• By John Antonik
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  • April 10, 2011 09:41 PM
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West Virginia University offensive coordinator Dana Holgorsen doesn’t care how big, small or tall his running backs are – his only concern is how productive they become.

The Mountaineers’ six returning runners – Ryan Clarke, Shawne Alston, Matt Lindamood, Trey Johnson, Daquan Hargrett and Ricky Kovatch - had a combined 169 rushing attempts for 630 yards last year.

Clarke, Alston and Lindamood were used mostly in short yardage situations or as change-of-pace runners behind starter Noel Devine, while Johnson and Hargrett got all of their game reps in mop up situations. True freshman Vernard Roberts, a wide receiver in high school, is also now working with the running backs as well. Holgorsen is still trying to figure out what he’s got at that position.

“Trey is getting better,” said Holgorsen after Saturday’s practice. “He’s the one to me that looks like he has improved. Hargrett has been consistent. Those two have been doing a good job. Vernard Roberts is a guy that we didn’t know what we had with him, because he is a high school kid, but he’s showing some pretty good things.

“The two big fullbacks – (Ricky) Kovatch and (Matt) Lindamood – those guys are playing pretty well, too. They aren’t scared to mix it up, which is exciting to see.”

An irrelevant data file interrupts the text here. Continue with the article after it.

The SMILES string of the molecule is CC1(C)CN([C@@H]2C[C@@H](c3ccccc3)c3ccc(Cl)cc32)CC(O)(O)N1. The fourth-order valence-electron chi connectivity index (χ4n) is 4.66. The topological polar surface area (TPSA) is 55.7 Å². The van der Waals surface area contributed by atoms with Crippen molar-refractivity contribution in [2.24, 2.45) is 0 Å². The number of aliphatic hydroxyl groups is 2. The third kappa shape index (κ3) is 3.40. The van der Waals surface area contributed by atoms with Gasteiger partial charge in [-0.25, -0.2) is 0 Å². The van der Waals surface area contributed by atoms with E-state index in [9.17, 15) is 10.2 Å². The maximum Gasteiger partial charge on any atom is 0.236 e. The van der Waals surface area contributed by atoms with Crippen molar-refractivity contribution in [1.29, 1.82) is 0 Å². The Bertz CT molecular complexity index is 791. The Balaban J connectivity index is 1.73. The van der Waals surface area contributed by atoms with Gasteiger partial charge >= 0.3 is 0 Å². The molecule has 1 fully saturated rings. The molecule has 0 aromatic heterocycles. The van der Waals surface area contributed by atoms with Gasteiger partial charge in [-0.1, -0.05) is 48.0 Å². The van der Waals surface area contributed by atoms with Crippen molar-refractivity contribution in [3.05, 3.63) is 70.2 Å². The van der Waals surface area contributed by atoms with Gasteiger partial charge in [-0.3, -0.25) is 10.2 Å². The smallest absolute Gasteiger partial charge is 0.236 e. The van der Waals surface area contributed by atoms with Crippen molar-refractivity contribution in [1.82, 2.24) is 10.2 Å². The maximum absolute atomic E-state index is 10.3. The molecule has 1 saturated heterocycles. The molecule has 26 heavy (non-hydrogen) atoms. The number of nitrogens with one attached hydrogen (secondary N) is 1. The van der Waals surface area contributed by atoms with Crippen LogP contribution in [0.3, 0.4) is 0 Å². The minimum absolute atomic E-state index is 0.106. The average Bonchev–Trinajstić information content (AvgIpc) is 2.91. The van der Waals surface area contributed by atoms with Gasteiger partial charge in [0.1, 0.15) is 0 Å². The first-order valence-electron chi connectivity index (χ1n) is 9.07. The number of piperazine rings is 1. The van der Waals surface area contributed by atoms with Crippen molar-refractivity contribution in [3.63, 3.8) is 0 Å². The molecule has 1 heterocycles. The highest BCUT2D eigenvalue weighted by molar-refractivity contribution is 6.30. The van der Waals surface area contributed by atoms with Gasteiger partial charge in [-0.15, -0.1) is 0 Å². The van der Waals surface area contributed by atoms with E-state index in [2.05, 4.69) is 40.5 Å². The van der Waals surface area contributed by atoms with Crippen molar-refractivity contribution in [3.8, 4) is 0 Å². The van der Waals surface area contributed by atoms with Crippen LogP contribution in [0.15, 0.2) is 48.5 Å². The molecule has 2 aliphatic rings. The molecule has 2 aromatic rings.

West Virginia has 200-pound-plus guys and smaller, scat-back types and Holgorsen says he could care less how much they weigh or their particular body types, he just wants guys who can do the things he’s looking for on the football field.

“It comes down to the three things … it comes down to being able to be productive when you run, being able to be productive when you block and being able to be productive when you have the ball in your hands,” Holgorsen said. “Regardless if the guy weighs 160 or 260, if it’s productive it’s productive. We’ve had guys that are 185 pounds that were our best pas protectors, so they got more reps.

“We put in the three-back system so we could put a lot of backs out there. We’re not running a no-back offense here,” he said. “Those guys play more than any position on the team from the skills perspective. The more productive those guys get individually, the more reps they’re going to get.”

Robert Gillespie, the man in charge of WVU’s running backs, says he’s willing to accept mistakes right now as long as they are playing hard and playing fast.

“Hopefully two or three guys will emerge and become players this spring,” he said. “We don’t expect these guys to know it all and be perfect. They’re going to make mistakes but the encouraging thing is that they’re asking questions. Overall they are playing fast. I can live with you making a mistake as long as you play fast and move somewhere.”

Gillespie is also not too concerned with the depth chart right now.

“We have an idea of which guys can do certain things. Now we just have to figure out who goes in first. The great thing about it is we have more practices to go,” he said. “We don’t have to make a decision right now. I think that’s the part that makes these guys work hard because they know right now they have a chance to compete to be the guy.”

Holgorsen said after Saturday’s practice that the fastest way to the bench is by putting the football on the ground, something West Virginia’s runners did quite frequently last season, particularly in losses to LSU, Syracuse and Connecticut.

Holgorsen and his offensive coaches work on ball security drills religiously at the end of each practice.

The Mountaineers will resume work on Wednesday.